Rush Limbaugh illustration by Rex Lameray>
The NYTimes' Weekend Opinionator has the following amid a long analysis in the continuing Rush Limbaugh drama from former George Bush speechwriter and neo-con role model David Frum:
“Rush knows what he is doing. The worse conservatives do, the more important Rush becomes as leader of the ardent remnant. The better conservatives succeed, the more we become a broad national governing coalition, the more Rush will be sidelined.
“But do the rest of us understand what we are doing to ourselves by accepting this leadership? Rush is to the Republicanism of the 2000s what Jesse Jackson was to the Democratic party in the 1980s"
“… We are gradually shrinking from our former ambition—to govern—and taking our pleasure instead in alienation and complaint. Those journalists who cover the conservative world are surprised by how relieved and happy conservatives seem to be about having lost the 2008 election. No more irritating compromises, no more boring policy debates! We can recline into the pure assertion of conservative dogma, a job nobody does better than Rush Limbaugh himself.”
I'm not one who wants to get into a self-destructive peeing contest with a man who's chewing through the Seven Deadly Sins at an astonishing rate, but Limbaugh and people like him on both the right and the left are largely responsible for the state of discourse in America. One of the primary reasons I so strongly support a reinstitution of the Fairness Doctrine in our media is that people like Limbaugh fail when the debate is joined by those with some sense and these opponents are not demonized without recourse, sitting quietly in the corner while being verbally whipped with a cat o' nine tails with no access to a microphone.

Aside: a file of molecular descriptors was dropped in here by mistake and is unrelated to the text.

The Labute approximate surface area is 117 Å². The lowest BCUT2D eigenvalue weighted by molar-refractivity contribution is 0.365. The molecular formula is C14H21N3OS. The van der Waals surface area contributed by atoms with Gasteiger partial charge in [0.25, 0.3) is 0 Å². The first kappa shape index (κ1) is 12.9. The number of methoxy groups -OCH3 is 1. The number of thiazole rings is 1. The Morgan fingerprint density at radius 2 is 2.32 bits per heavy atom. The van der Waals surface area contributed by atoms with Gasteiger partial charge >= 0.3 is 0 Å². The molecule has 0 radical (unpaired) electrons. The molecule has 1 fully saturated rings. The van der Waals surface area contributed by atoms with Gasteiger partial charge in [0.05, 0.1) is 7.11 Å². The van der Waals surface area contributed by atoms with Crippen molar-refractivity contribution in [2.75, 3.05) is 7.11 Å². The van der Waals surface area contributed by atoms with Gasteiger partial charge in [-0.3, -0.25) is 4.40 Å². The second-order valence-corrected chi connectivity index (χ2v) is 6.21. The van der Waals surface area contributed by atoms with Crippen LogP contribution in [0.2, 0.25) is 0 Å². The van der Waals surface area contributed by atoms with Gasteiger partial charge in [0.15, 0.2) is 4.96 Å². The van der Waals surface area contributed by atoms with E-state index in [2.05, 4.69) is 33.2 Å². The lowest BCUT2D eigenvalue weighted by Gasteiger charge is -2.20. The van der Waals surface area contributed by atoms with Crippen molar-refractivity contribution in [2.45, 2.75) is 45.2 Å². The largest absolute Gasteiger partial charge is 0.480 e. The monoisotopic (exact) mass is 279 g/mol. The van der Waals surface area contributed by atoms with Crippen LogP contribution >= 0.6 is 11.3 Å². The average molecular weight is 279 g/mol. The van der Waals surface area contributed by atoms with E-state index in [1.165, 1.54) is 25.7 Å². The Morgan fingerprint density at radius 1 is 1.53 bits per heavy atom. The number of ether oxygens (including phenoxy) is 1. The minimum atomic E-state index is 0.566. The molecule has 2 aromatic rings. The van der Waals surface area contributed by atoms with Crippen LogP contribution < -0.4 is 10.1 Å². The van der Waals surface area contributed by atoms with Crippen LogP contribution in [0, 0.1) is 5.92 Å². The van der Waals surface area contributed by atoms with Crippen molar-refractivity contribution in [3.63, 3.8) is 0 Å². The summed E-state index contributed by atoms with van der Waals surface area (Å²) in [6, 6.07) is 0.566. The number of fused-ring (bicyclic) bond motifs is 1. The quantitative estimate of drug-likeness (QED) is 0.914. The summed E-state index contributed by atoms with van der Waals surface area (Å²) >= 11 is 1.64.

Our country likes to think of itself as being, first, fair. This odd abberation has never been fair, never will be and should be eliminated. Right now. We don't need to castigate Rush Limbaugh for doing what he does any more than we need to castigate a wild animal for viciously killing other wild animals. But we needn't allow them into our neighborhoods, either.